One of R&B music's most beloved and consistently popular vocal groups, The Whispers, began their legendary and timeless career in 1963. Twin brothers Walter and Wallace Scott joined with friends Nicholas Caldwell, Marcus Hutson and Gordy Harmon to form a local singing group. They perfected their tight harmonies on the street corners in the Watts section of Los Angeles and in nightclubs in the in the San Francisco/Oakland Bay Area.
They began singing together as "the Eden trio" created by Nicholas Caldwell and Marcus Hutson. Later, they were renamed "The Whispers" by Lou Bedell of Dore Records. The group recorded nine singles for the Dore label between 1964 and 1967. Their fame grew in the Bay Area while performing in a series of what was known as "The Battle of the Bands" where they competed against other local acts for their fans appreciation and affection. In 1969 they released "The Time Will Come" for a small L.A. based label Soul Clock Records, and subsequently recorded their first Top 10 R&B hit, "Seems Like I Gotta Do Wrong," in 1970 when the group switched to Janus Records. By 1971 Gordy Harmon decided to leave the group and was replaced by Leaveil Degree who had previously sung with "The Friends of Distinction".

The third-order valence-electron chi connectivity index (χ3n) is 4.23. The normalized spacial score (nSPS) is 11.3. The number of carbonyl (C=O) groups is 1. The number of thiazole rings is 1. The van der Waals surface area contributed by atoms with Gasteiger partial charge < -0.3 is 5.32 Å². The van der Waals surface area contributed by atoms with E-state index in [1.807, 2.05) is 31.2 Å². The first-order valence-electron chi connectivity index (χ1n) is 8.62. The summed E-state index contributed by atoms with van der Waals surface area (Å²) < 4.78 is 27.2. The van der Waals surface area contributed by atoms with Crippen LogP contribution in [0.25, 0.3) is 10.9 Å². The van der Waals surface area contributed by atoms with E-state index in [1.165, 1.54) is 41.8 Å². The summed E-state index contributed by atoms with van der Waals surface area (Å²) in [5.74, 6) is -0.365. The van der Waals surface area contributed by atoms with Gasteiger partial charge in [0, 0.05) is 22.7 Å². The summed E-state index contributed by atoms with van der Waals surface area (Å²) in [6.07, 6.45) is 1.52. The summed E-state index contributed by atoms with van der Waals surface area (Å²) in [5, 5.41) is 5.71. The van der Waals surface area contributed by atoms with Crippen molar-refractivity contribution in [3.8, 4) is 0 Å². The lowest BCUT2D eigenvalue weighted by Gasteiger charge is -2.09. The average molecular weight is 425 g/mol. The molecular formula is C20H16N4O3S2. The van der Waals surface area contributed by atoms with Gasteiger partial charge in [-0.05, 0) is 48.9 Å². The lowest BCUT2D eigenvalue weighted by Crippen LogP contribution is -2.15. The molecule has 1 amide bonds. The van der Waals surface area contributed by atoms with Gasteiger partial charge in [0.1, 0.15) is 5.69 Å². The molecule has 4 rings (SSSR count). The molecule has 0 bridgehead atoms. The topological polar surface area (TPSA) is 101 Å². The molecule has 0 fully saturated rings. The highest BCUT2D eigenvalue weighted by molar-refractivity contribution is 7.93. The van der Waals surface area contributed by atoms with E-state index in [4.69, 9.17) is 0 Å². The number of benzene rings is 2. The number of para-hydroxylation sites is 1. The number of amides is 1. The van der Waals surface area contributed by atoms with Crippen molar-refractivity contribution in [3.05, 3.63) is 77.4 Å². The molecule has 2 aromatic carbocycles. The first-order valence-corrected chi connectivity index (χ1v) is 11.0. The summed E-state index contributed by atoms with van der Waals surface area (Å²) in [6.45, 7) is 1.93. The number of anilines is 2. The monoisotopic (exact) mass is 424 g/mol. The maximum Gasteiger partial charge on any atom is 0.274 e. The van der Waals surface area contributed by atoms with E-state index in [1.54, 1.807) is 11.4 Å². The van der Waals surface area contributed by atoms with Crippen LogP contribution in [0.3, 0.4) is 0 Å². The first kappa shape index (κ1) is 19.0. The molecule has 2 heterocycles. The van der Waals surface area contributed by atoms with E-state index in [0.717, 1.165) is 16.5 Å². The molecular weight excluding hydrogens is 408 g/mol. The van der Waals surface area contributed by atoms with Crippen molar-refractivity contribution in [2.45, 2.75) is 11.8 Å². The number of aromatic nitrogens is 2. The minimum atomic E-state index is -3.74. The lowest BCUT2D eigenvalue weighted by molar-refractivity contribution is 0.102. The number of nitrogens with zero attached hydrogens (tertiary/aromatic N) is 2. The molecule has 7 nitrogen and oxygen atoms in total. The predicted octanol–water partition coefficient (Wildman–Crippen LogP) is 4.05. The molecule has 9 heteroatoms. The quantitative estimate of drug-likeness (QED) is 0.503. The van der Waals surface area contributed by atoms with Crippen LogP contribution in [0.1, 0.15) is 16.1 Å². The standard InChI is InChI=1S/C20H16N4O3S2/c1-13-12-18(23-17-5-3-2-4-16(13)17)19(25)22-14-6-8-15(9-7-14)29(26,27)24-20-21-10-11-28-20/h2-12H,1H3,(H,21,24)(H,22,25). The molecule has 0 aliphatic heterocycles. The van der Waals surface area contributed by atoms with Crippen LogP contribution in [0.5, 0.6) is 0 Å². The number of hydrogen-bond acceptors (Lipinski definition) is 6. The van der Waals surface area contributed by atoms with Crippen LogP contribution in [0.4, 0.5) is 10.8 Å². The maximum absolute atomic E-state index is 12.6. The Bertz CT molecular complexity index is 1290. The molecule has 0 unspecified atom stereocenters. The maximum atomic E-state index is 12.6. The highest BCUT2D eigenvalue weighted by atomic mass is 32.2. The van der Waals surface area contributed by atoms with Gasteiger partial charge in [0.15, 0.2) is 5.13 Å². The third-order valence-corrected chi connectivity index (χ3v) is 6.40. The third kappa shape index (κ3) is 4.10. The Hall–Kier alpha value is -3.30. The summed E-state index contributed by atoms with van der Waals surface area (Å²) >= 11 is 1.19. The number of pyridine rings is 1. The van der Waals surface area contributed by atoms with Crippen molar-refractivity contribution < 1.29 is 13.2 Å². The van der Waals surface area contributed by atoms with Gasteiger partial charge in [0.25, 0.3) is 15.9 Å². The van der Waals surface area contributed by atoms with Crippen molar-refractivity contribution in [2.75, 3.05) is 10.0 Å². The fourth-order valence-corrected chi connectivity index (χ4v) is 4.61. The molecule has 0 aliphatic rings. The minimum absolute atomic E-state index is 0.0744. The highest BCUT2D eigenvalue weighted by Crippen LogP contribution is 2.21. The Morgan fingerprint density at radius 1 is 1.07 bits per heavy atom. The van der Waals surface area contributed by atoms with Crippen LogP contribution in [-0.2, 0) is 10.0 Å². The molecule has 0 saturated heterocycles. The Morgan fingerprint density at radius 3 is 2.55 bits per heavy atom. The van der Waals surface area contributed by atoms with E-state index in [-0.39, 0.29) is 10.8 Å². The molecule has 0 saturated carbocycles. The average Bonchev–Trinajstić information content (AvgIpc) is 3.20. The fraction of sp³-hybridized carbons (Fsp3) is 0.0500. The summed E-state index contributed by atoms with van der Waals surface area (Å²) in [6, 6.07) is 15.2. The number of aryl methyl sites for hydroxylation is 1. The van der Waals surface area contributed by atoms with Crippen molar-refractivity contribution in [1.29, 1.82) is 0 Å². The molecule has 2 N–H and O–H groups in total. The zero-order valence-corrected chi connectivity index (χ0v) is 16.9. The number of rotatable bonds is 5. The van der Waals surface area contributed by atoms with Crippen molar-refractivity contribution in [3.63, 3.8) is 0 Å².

The Whispers produced a string of hits over the next two decades and emerged as the leading romantic singers of their generation, racking up one gold album after another and charting numerous R&B hits throughout the seventies and eighties. The Whispers were the first artists featured on the newly formed Soul Train label (co- owned by the TV show's creator and host Don Cornelius and entrepreneur Dick Griffey). They gained national attention with their seventies albums, "One For The Money", "Open Up Your Love", and "Headlights" producing two singles that graced Billboard's Top 20 R&B Charts: "(Let's Go) All the Way" and "(Olivia) Lost and Turned Out".
Their first platinum album "The Whispers" (1980) highlighted "A Song For Donny," a song written by Carrie Lucas in memory of Donny Hathaway, and their biggest hit "And The Beat Goes On." It was their most successful selling album (double platinum). The neoclassic "Lady," written by group member Nicholas Caldwell, is still a favorite at concerts. 1987's "Just Gets Better with Time", went platinum. It featured the R&B number 1 and US Top 10 pop entry "Rock Steady", a collaboration with Kenneth "Babyface" Edmonds.
Their vocal style harkens back to a more genteel era of crooning, preferring soft pillow talk and songs that speak to heartfelt emotions. They are arguably the most celebrated R&B balladeers of their generation and still make women swoon with their silky yet forceful tenors of twins Walter and Scotty. In the 1990s, The Whispers joined the Capitol Records family releasing more favorites.